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Indiana University Bloomington
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Isabelle Darcy

Associate Professor Second Language Studies
Adjunct Faculty Linguistics
Member Cognitive Science Program
Office: Memorial Hall 301
Phone: (812) 855-0033

See also: Professor Darcy's homepage


  • Ph.D., Linguistics and Cognitive Science, Ecole des Hautes Etudes en Sciences Sociales, Paris, France and Johannes Gutenberg University, Mainz, Germany, 2003
  • M.A., German and Romance Linguistics and Literature

Research Interests

Psycholinguistics, phonology, native and non-native speech processing, word recognition, first and second language acquisition of phonology, foreign accent.

Second language phonology and processing; acquisition of phonology; accent; speech perception; word recognition.

Personal Statement

Isabelle Darcy is Assistant Professor of Second Language Phonology and Processing with the Indiana University Department of Second Language Studies. After completing a Franco-German Master's Degree in German and Romance Linguistics and Literature, she obtained a Ph.D. in Linguistics and Cognitive Science from the Ecole des Hautes Etudes en Sciences Sociales in Paris (France) and from the Johannes Gutenberg University in Mainz (Germany), for which she was awarded an Outstanding Dissertation Award from the University of Mainz. She has worked as a postdoctoral research and teaching associate at the Universities of Potsdam and Tuebingen (Germany).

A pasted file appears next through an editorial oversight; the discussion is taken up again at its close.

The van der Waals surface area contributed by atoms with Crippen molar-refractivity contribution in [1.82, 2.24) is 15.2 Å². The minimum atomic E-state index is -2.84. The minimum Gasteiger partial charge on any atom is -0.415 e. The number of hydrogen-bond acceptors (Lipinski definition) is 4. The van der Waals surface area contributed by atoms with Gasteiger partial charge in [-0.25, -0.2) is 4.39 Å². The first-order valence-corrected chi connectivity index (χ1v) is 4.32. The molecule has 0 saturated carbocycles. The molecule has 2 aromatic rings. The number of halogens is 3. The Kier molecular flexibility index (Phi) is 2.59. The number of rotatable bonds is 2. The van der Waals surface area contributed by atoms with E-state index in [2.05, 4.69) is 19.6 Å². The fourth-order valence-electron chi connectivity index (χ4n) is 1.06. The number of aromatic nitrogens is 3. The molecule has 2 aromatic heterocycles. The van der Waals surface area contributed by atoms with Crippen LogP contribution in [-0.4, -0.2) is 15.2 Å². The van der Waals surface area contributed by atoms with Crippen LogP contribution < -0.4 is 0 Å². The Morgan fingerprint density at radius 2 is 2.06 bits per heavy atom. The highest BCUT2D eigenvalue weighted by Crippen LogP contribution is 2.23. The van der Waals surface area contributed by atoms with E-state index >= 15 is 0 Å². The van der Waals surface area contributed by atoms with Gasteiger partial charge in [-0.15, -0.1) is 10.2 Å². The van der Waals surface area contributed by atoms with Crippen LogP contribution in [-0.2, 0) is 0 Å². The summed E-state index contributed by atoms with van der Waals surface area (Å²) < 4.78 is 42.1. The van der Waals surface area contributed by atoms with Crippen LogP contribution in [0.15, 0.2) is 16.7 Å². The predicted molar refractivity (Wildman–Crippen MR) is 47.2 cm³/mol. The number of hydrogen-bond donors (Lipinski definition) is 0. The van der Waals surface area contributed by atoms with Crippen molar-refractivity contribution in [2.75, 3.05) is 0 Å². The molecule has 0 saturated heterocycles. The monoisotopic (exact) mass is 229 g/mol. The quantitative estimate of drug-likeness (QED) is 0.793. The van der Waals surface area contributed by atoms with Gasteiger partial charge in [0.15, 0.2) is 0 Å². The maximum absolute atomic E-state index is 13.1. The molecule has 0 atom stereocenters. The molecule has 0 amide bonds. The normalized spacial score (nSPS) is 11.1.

One of the big challenges for research investigating language as a cognitive faculty is to determine which aspects of our linguistic behavior and structures are part of one's biological endowment for language - thus relying on mechanisms that are specifically adapted to linguistic processing - and which might result from general properties of human cognition. Isabelle Darcy's field of investigation is at the crossroads of experimental psycholinguistics and linguistic theory. Her current research interest is centered on the acquisition and the representation of linguistic sound systems in a wide range of populations, infants and young children acquiring their first language, adults acquiring a second language, or patients with linguistic pathologies.